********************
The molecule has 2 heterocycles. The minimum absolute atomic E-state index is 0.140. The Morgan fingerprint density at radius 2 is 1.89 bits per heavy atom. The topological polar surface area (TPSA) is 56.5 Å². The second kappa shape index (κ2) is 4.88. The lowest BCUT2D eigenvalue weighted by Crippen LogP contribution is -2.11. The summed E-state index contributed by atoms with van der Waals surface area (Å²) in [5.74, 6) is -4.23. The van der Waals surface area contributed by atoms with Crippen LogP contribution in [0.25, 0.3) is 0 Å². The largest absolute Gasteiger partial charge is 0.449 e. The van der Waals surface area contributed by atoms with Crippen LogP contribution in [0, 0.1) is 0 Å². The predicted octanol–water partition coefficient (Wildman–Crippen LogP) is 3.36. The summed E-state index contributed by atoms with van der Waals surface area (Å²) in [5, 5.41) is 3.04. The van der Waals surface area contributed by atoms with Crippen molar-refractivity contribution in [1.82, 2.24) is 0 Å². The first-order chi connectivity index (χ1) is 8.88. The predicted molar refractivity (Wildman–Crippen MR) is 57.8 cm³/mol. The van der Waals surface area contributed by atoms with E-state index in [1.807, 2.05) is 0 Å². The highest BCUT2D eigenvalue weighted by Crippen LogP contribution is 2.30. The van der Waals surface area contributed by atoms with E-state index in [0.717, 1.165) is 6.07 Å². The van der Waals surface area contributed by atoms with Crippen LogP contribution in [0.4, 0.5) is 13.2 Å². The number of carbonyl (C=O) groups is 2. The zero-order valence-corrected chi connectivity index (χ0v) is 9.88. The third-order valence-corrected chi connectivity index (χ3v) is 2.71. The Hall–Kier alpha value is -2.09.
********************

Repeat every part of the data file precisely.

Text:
The molecule has 2 heterocycles. The minimum absolute atomic E-state index is 0.140. The Morgan fingerprint density at radius 2 is 1.89 bits per heavy atom. The topological polar surface area (TPSA) is 56.5 Å². The second kappa shape index (κ2) is 4.88. The lowest BCUT2D eigenvalue weighted by Crippen LogP contribution is -2.11. The summed E-state index contributed by atoms with van der Waals surface area (Å²) in [5.74, 6) is -4.23. The van der Waals surface area contributed by atoms with Crippen LogP contribution in [0.25, 0.3) is 0 Å². The largest absolute Gasteiger partial charge is 0.449 e. The van der Waals surface area contributed by atoms with Crippen LogP contribution in [0, 0.1) is 0 Å². The predicted octanol–water partition coefficient (Wildman–Crippen LogP) is 3.36. The summed E-state index contributed by atoms with van der Waals surface area (Å²) in [5, 5.41) is 3.04. The van der Waals surface area contributed by atoms with Crippen molar-refractivity contribution in [1.82, 2.24) is 0 Å². The first-order chi connectivity index (χ1) is 8.88. The predicted molar refractivity (Wildman–Crippen MR) is 57.8 cm³/mol. The van der Waals surface area contributed by atoms with E-state index in [1.807, 2.05) is 0 Å². The highest BCUT2D eigenvalue weighted by Crippen LogP contribution is 2.30. The van der Waals surface area contributed by atoms with E-state index in [0.717, 1.165) is 6.07 Å². The van der Waals surface area contributed by atoms with Crippen LogP contribution in [0.4, 0.5) is 13.2 Å². The number of carbonyl (C=O) groups is 2. The zero-order valence-corrected chi connectivity index (χ0v) is 9.88. The third-order valence-corrected chi connectivity index (χ3v) is 2.71. The Hall–Kier alpha value is -2.09.